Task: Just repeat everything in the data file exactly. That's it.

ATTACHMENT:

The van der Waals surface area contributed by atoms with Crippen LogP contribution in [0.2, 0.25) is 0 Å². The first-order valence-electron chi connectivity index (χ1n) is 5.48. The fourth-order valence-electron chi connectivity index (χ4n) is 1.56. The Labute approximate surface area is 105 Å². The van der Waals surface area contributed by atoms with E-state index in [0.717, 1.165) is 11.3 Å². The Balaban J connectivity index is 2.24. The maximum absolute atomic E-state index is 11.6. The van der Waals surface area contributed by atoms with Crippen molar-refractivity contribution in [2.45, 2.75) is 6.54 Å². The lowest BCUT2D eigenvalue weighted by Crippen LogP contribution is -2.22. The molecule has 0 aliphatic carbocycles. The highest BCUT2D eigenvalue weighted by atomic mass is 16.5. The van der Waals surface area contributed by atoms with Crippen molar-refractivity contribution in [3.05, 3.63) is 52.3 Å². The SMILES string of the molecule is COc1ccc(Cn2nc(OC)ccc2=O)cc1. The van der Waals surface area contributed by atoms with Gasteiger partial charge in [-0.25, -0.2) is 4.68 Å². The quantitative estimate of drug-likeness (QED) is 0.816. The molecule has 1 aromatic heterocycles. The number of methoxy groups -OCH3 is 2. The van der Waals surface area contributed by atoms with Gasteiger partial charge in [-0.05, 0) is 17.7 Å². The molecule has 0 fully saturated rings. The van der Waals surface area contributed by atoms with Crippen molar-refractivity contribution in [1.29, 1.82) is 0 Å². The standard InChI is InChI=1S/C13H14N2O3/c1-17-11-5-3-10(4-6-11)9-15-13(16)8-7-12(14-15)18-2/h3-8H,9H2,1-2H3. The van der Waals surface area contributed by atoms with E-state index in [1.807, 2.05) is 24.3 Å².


The van der Waals surface area contributed by atoms with Crippen LogP contribution in [0.2, 0.25) is 0 Å². The first-order valence-electron chi connectivity index (χ1n) is 5.48. The fourth-order valence-electron chi connectivity index (χ4n) is 1.56. The Labute approximate surface area is 105 Å². The van der Waals surface area contributed by atoms with E-state index in [0.717, 1.165) is 11.3 Å². The Balaban J connectivity index is 2.24. The maximum absolute atomic E-state index is 11.6. The van der Waals surface area contributed by atoms with Crippen molar-refractivity contribution in [2.45, 2.75) is 6.54 Å². The lowest BCUT2D eigenvalue weighted by Crippen LogP contribution is -2.22. The molecule has 0 aliphatic carbocycles. The highest BCUT2D eigenvalue weighted by atomic mass is 16.5. The van der Waals surface area contributed by atoms with Crippen molar-refractivity contribution in [3.05, 3.63) is 52.3 Å². The SMILES string of the molecule is COc1ccc(Cn2nc(OC)ccc2=O)cc1. The van der Waals surface area contributed by atoms with Gasteiger partial charge in [-0.25, -0.2) is 4.68 Å². The quantitative estimate of drug-likeness (QED) is 0.816. The molecule has 1 aromatic heterocycles. The number of methoxy groups -OCH3 is 2. The van der Waals surface area contributed by atoms with Gasteiger partial charge in [-0.05, 0) is 17.7 Å². The molecule has 0 fully saturated rings. The van der Waals surface area contributed by atoms with Crippen molar-refractivity contribution in [1.29, 1.82) is 0 Å². The standard InChI is InChI=1S/C13H14N2O3/c1-17-11-5-3-10(4-6-11)9-15-13(16)8-7-12(14-15)18-2/h3-8H,9H2,1-2H3. The van der Waals surface area contributed by atoms with E-state index in [1.807, 2.05) is 24.3 Å².